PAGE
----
Predictably, at the halfway point, it all goes to hell. And, although the first half of The Explosion is nothing to write home about, the book does take a turn for the worst once the speculation goes epic. The small town politics of Grenzheim and the many micro-factors that all add up to Helios' success and/or failure - they're vaguely interesting: it is a essentially a battle between people. Motivation counts, as does ingenuity and creativity. But when The Explosion... er... explodes... the book becomes Man vs Nature. Despite Mr. Ziemann's attempts to keep the narrative on a personal level, individuals are no longer significant. The story, such as it is, suffers for it. 

Call in the NightSusan Howatch's Call in The Night (1967) is easily my favourite of this batch - an atmospheric  thriller along the lines of Mary Stewart or Helen McGinnis. Ms. Howatch (says Wikipedia) wrote a few "gothics" along this line (disclaimer: I don't see this as particularly gothic) until she switched to family sagas (in the 1970s) and eventually Anglican-infused historical fiction (in the 1980s). A curious sort of progression.

Regardless, Call in The Night is a corker. Clare Sullivan is living a fastidious and respectable life on her own in New York. She has a small but tidy apartment, a nice and uninspiring job and a savings account that's just about to reach the point where she can buy the little red car she's wanted for so long. Her younger sister, Gina, has an infinitely more adventurous life - as a model, she's always swanning off all over the world, escorted by invariably inappropriate men. Clare, despite only being a few years older (and, as she says, far less experienced) has resigned herself to being Gina's 'agony aunt'. Gina sends her ridiculous letters, Clare sighs, fortifies herself with a very small gin, and sends advice by return.

The pattern of Clare's life is brutally disrupted when Gina calls in a panic - from London, no less. She's been on a job in Paris, hopped over to London with a (male!) friend and now... who knows? Her voice is just shy of hysterics, and she's pleading for Clare to come and... click. Clare, rightfully, is a little upset by this turn of events. She calls Scotland Yard and gets them on the case. She calls Clare's Parisian flatmates and gets them on the case. She frets, she paces and she suddenly decides to do something completely out of character: she flies to Europe.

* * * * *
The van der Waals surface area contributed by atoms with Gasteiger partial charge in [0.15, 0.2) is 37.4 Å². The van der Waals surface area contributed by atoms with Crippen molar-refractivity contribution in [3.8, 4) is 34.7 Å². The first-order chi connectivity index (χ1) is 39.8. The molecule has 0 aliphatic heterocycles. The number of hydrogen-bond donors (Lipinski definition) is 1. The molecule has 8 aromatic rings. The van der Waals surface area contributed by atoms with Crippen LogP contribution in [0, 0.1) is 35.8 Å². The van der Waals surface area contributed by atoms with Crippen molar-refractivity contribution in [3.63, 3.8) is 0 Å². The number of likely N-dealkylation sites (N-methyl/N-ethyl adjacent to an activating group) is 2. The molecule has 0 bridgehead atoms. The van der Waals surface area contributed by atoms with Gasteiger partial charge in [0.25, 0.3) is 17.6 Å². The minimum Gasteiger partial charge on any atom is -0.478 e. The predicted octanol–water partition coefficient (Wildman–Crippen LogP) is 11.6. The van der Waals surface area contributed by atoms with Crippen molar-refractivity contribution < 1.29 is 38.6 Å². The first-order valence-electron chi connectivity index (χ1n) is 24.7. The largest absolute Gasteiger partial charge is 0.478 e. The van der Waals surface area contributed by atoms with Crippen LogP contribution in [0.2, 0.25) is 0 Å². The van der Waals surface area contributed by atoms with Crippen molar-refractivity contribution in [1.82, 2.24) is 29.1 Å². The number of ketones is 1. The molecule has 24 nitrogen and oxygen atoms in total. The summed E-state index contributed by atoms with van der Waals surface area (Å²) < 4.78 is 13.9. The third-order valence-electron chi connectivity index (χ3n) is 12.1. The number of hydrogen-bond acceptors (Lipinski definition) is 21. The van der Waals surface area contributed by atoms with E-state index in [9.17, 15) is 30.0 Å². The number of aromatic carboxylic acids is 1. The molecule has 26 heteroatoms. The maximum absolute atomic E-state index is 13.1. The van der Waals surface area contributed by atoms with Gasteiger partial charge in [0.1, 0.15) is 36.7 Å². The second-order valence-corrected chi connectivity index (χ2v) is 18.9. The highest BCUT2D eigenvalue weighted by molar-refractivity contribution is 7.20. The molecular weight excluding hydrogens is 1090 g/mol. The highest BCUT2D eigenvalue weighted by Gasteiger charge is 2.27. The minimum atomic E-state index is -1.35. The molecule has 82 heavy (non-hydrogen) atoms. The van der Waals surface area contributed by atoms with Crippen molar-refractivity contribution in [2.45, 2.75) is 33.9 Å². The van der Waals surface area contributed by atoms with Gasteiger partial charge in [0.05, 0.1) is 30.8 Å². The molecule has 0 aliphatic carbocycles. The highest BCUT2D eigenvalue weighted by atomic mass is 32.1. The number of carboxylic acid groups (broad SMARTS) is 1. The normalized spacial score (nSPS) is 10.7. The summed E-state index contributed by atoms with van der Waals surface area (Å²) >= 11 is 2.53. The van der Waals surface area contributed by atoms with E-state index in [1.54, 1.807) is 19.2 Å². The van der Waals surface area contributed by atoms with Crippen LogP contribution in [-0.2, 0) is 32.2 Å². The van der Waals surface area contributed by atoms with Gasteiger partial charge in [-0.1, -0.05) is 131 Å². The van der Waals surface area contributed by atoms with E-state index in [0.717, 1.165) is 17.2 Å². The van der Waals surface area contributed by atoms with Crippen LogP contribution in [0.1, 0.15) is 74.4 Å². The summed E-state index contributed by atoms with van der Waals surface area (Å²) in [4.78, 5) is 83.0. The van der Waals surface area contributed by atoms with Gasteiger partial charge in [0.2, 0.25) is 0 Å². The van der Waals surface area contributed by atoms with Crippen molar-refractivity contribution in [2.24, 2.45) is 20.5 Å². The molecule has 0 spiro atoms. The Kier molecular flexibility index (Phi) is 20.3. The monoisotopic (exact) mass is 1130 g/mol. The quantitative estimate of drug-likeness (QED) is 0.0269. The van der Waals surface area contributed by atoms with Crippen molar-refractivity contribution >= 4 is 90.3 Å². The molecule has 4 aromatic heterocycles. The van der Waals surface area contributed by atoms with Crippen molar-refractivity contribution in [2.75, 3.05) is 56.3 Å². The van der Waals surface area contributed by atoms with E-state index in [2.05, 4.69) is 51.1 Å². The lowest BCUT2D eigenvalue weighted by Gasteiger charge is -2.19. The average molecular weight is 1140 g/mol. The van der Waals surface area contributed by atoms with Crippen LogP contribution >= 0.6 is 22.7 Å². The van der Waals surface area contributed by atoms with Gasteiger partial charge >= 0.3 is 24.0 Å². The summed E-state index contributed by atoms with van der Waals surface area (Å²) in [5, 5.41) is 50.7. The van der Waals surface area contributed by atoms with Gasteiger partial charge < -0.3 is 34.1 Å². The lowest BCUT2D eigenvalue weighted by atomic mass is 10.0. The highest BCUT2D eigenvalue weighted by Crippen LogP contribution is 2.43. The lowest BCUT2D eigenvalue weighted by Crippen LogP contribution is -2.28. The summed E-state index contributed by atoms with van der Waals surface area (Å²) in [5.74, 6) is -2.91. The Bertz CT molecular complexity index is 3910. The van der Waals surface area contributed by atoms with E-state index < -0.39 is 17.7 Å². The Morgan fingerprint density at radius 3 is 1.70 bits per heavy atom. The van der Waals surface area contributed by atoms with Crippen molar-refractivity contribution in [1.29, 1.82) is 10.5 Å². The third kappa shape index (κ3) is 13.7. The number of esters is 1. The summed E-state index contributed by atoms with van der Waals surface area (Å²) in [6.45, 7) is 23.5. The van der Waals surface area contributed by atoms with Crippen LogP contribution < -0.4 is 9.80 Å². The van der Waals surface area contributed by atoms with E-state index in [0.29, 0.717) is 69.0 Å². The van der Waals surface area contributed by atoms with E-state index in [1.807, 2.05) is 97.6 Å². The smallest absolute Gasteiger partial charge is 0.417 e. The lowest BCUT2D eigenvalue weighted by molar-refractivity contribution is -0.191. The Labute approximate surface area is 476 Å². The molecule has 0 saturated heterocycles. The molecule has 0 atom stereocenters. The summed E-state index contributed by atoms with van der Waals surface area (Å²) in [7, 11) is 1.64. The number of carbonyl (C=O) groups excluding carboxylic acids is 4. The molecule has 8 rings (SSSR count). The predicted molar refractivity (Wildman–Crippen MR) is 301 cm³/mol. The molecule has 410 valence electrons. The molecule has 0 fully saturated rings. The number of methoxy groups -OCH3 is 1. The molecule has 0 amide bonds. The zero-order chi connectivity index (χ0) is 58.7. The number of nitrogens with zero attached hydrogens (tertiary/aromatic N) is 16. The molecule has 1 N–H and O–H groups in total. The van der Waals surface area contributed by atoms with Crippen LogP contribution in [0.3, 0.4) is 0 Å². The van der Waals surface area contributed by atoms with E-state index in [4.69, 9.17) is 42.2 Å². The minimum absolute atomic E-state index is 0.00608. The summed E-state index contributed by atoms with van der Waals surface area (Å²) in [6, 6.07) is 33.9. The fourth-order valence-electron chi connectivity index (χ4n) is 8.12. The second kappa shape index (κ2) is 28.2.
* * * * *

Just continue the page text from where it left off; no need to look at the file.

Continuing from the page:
Clare's adventures in Paris - and later London - are fairly tame examples of detective work. She finds all the suspects one at a time, which include Warren, Gina's former fiance and Garth, the enigmatic gentleman who escorted Gina to Paris. Clare's twin problems are that a) she has no idea who to trust, as everyone seems a bit dodgy and her instincts are completely out of whack (Garth = quite yummy, which doesn't help...) and b) no one seems particularly worried. As a result, much of Clare's 'legwork' consists of sight-seeing, accompanied by one or more handsome young men, and rather guiltily having a nice time. Call in the Night isn't fueled by tension so much as it is punctuated by guilt - Clare starts enjoying herself, realises she shouldn't, then does a burst of frantic poking around.

The result is a rather lackluster thriller, but also a surprisingly enjoyable romance - the Garth/Clare frisson is a blast, as they're both clever, strong-willed people with their own schemes and plots. (Schemes and plots that are rather disastrously upended by their shared attraction.) It also helps that Ms. Howatch has, similar to Mary Stewart, a spectacular knack for scenery. Unlike Ms. Stewart, however, Call in the Night is almost entirely set in urban locations - allowing Ms. Howatch to elegantly depict the nooks and crannies (and restaurants and nightlife) of Paris and London. From the cool leather of the taxi seat to the taste of the Vichyssoise, the author captures all the tiny touches of both cities.

The net result: a thriller that isn't very thrilling, but more than makes up for it with terrific characters and a gorgeous atmosphere. Definitely the find of the holiday, and I'll be looking for more of Ms. Howatch's books in the future. (Maybe not the Anglican sagas, but, you never know...)